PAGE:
Brief Encounters: How to Write Effective Policy Papers

The humble policy briefing or submission document is a fundamental instrument of the democratic process. Putting the right facts in front of decision-makers to help them make informed judgments is a vital pillar of effective government.

But as with any skill, there’s a good way and a bad way to do it. I was taught early on in my career how to put together a good briefing document and those principles have stood the test of time. Clarity of writing and brevity are still hugely underrated qualities. How many times do people go to meetings and say it's hard to get through all the papers? As public servants, we’re in the business of writing papers that help people to make good decisions.

These information and decision papers go right to the heart of good government. Politicians have been voted into office on the basis of the commitments they've made to the electorate, so public servants have a responsibility to collate and present the information that allows them to make informed, democratic decisions. If your briefing documents follow these four golden rules, you’ll go a long way to making that happen.

Keep it short

It sounds obvious, but so often it doesn’t happen. Aim for two, but certainly no more than four pages in length. Put the supporting information in annexes - don’t put it in the main body of the paper - people will go to it if they need to. There will often be scenarios in which there are huge amounts of data and information - the challenge is to condense it and present only the most pertinent information.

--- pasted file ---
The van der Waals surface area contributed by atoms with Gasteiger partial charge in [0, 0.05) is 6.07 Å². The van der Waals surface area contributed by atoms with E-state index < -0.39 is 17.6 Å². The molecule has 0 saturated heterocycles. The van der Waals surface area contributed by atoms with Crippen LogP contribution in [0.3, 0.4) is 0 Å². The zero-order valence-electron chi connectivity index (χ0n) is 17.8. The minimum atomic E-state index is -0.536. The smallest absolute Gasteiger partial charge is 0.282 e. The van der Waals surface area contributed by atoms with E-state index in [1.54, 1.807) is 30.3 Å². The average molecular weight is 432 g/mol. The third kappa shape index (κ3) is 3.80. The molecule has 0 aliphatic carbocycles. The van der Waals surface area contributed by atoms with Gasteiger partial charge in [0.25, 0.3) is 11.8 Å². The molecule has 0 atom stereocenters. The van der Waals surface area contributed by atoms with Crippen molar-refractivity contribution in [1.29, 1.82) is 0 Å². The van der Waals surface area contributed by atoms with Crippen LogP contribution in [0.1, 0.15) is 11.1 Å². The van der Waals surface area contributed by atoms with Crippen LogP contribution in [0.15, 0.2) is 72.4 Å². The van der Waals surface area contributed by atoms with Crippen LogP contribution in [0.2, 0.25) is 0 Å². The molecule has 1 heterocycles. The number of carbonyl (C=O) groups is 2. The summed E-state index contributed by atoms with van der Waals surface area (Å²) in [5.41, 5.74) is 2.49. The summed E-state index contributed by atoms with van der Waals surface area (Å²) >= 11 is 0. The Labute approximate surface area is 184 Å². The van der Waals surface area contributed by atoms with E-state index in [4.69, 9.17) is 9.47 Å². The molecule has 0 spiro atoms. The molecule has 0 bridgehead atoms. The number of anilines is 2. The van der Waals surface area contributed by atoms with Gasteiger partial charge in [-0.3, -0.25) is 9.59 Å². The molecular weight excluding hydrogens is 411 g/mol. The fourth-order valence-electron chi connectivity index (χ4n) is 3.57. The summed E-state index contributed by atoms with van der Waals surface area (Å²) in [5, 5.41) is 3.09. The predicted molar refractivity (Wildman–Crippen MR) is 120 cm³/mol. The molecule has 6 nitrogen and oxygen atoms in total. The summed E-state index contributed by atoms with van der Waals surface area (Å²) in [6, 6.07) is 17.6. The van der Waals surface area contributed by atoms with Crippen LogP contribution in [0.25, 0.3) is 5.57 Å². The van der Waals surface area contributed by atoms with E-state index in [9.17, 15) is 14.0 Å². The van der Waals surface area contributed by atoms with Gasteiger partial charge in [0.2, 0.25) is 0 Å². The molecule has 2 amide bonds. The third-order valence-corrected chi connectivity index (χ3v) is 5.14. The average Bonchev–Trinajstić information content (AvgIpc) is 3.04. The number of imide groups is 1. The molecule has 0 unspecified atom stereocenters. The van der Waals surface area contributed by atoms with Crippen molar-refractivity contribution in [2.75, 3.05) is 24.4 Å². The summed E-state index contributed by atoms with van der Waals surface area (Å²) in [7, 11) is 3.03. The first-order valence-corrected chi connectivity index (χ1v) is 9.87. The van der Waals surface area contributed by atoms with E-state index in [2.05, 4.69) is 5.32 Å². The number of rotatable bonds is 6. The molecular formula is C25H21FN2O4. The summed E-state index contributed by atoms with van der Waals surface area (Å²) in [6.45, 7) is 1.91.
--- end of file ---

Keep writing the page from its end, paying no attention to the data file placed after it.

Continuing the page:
The do-nothing option

Always have a do-nothing option, because it exists, and sometimes the better thing to do is to stop. 

The hero option

Always have a courageous option, so people can see how radical it can be. Understanding the scale of risk and opportunity is crucial context for politicians to make decisions.

Define and answer the question

Every document should start by explaining what it's trying to achieve. If a Government Minister or a Council Cabinet Member doesn't recognise that question, you have a problem. 

Exposing that lack of understanding in a decision-making scenario is an important aspect of the political clarity and accountability in your processes. In local government, the area where we most often see this issue playing out is in planning, where councillors need to be supported by officers in unpacking the issues around decisions. One of the great strengths of the Planning Inspectorate is its laser-like focus on what the law says and taking emotion out of the process.

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